Pieter Brueghel the Younger/WikimediaCommons

Mass psychogenic illness

Mass psychogenic illness is a condition whereby people in a group feel sick because they think they have been exposed to something dangerous – even though there has been no actual exposure. For example, as telephones became widely available at the turn of the 20th century, numerous telephone operators became sick with concussion-like symptoms attributed to “acoustic shock.” But despite decades of reports, no research has ever confirmed the existence of acoustic shock.

I believe it is much more likely that mass psychogenic illness – not an energy weapon – is behind Havana syndrome.

Mass psychogenic illness typically begins in a stressful environment. Sometimes it starts when an individual with an unrelated illness believes something mysterious caused their symptoms. This person then spreads the idea to the people around them and even to other groups, and it is often amplified by overzealous health workers and the mass media. Well-documented cases of mass psychogenic illness – like the dancing plagues of the Middle Ages – have occurred for centuries and continue to occur on a regular basis around the world. The symptoms are real, the result of changes in brain connections and chemistry. They can also last for years.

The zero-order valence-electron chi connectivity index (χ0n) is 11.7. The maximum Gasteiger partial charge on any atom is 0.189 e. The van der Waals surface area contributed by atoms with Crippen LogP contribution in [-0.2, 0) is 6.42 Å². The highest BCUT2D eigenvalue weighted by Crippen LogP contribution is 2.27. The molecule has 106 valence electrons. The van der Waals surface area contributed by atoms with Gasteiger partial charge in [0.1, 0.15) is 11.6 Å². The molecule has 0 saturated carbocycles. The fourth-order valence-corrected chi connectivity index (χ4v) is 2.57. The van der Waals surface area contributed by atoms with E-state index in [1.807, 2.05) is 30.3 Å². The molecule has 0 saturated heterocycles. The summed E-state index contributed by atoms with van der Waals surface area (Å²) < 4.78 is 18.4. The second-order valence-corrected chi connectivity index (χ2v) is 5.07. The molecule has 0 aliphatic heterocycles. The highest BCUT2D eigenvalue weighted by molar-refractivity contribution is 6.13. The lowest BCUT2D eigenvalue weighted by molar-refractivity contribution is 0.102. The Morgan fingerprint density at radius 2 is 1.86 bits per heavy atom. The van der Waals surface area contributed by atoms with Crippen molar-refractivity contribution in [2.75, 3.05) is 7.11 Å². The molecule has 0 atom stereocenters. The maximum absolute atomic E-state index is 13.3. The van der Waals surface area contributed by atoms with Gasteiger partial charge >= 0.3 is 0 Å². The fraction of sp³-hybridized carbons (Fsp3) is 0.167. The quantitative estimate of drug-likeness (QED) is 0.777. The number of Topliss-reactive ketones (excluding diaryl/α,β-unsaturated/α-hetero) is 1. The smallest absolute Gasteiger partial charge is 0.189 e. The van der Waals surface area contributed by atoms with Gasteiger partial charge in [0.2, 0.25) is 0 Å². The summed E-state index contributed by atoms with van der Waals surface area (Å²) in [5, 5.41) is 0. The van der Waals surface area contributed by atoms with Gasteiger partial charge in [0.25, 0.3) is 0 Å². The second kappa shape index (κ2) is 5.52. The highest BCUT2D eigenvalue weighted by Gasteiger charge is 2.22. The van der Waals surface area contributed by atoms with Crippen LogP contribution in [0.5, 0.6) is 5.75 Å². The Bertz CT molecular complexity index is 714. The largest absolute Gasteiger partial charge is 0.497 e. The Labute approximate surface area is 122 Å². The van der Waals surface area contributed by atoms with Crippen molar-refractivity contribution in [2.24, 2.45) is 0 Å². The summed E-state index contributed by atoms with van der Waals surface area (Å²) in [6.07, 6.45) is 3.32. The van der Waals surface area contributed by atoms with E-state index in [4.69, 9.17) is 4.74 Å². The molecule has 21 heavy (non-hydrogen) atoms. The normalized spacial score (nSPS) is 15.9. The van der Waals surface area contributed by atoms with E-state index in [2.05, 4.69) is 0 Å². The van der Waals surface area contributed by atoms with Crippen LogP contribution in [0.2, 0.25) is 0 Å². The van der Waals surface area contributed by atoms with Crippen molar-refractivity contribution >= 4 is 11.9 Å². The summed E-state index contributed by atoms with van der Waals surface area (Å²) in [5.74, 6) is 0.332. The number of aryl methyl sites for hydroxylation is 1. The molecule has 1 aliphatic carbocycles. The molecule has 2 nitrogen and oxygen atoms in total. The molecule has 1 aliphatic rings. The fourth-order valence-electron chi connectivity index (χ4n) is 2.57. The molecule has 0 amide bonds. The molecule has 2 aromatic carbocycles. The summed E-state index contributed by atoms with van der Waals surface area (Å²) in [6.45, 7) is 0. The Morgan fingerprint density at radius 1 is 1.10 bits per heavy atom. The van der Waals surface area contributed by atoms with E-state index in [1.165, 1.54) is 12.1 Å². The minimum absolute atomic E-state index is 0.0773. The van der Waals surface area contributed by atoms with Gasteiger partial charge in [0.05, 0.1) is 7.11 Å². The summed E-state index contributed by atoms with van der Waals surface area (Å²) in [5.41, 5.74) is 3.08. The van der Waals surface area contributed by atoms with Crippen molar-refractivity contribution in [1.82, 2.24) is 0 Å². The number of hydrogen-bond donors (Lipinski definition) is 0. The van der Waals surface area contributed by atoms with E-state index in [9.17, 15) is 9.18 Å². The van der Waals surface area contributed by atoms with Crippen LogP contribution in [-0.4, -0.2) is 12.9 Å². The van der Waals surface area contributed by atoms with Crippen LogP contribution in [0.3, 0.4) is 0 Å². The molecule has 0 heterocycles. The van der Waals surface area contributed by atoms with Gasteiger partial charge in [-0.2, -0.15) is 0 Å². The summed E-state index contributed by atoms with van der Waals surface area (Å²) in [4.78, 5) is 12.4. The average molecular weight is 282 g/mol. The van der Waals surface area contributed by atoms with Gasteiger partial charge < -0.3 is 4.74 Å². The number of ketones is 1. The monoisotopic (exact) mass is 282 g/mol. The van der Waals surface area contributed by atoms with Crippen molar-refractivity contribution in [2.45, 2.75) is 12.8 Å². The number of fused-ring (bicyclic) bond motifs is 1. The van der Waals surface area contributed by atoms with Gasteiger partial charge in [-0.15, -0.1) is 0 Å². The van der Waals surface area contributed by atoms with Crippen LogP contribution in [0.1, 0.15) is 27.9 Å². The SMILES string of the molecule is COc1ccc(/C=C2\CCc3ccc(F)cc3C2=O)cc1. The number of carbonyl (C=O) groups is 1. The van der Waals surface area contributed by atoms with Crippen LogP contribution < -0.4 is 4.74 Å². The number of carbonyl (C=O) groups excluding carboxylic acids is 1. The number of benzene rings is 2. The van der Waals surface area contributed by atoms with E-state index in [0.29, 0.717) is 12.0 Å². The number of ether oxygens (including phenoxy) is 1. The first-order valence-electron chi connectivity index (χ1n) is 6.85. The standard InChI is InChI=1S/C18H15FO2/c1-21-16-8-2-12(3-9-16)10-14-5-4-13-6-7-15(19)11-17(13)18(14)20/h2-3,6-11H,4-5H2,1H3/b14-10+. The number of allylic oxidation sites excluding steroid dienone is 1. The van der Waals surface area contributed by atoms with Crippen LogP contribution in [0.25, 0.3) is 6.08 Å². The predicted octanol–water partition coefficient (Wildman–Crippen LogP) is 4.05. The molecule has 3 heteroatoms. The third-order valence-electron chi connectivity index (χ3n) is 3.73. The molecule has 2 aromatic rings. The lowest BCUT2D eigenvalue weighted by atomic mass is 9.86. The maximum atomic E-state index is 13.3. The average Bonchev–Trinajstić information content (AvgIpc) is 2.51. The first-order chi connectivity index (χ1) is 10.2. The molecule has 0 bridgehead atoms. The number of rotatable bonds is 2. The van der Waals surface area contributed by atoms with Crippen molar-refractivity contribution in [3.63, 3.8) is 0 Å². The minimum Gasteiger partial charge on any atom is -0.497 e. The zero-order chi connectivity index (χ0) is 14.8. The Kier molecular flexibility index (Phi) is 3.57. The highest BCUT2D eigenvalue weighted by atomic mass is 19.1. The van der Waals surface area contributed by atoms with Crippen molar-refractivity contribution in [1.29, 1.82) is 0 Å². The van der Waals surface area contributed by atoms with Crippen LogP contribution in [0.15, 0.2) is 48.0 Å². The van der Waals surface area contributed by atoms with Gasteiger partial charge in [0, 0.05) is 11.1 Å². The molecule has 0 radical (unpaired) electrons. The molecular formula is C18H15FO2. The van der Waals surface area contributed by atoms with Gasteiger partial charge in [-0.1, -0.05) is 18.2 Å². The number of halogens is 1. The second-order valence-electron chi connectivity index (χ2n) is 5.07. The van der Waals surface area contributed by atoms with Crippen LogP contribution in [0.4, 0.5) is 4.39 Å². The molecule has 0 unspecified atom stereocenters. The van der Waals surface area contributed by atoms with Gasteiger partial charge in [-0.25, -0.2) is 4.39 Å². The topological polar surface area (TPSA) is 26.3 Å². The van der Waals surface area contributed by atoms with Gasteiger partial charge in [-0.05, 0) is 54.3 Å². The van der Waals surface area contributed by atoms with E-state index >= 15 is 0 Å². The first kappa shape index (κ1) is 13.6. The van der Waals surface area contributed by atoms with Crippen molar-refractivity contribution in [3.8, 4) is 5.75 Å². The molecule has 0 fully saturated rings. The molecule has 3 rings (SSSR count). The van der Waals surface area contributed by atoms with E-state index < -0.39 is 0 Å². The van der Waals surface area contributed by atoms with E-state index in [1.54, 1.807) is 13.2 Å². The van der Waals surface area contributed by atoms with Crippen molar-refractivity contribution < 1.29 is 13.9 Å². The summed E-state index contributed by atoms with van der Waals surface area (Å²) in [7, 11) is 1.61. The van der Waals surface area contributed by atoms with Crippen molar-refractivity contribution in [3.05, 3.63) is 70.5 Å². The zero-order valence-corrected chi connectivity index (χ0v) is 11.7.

The story of Havana syndrome looks to me like a textbook case of mass psychogenic illness. It started from a single undercover agent in Cuba – a person in what I imagine is a very stressful situation. This person had real symptoms, but blamed them on something mysterious – the strange sound he heard. He then told his colleagues at the embassy, and the idea spread. With the help of the media and medical community, the idea solidified and spread around the world. It checks all the boxes.

Interestingly, the December 2020 National Academy of Science report concluded that mass psychogenic illness was a reasonable explanation for the patients’ symptoms, particularly the chronic symptoms, but that it lacked “patient-level data” to make such a diagnosis.

The Cuban government itself has been investigating the supposed attacks over the years as well. The most detailed report, released on Sept. 13, 2021, concludes that there is no evidence of directed energy weapons and says that psychological causes are the only ones that cannot be dismissed.

While not as sensational as the idea of a new secret weapon, mass psychogenic illness has historical precedents and can explain the wide variety of symptoms, lack of brain or ear damage and the subsequent spread around the world.

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Robert Baloh, Professor of Neurology, University of California, Los Angeles

This article is republished from The Conversation under a Creative Commons license. Read the original article.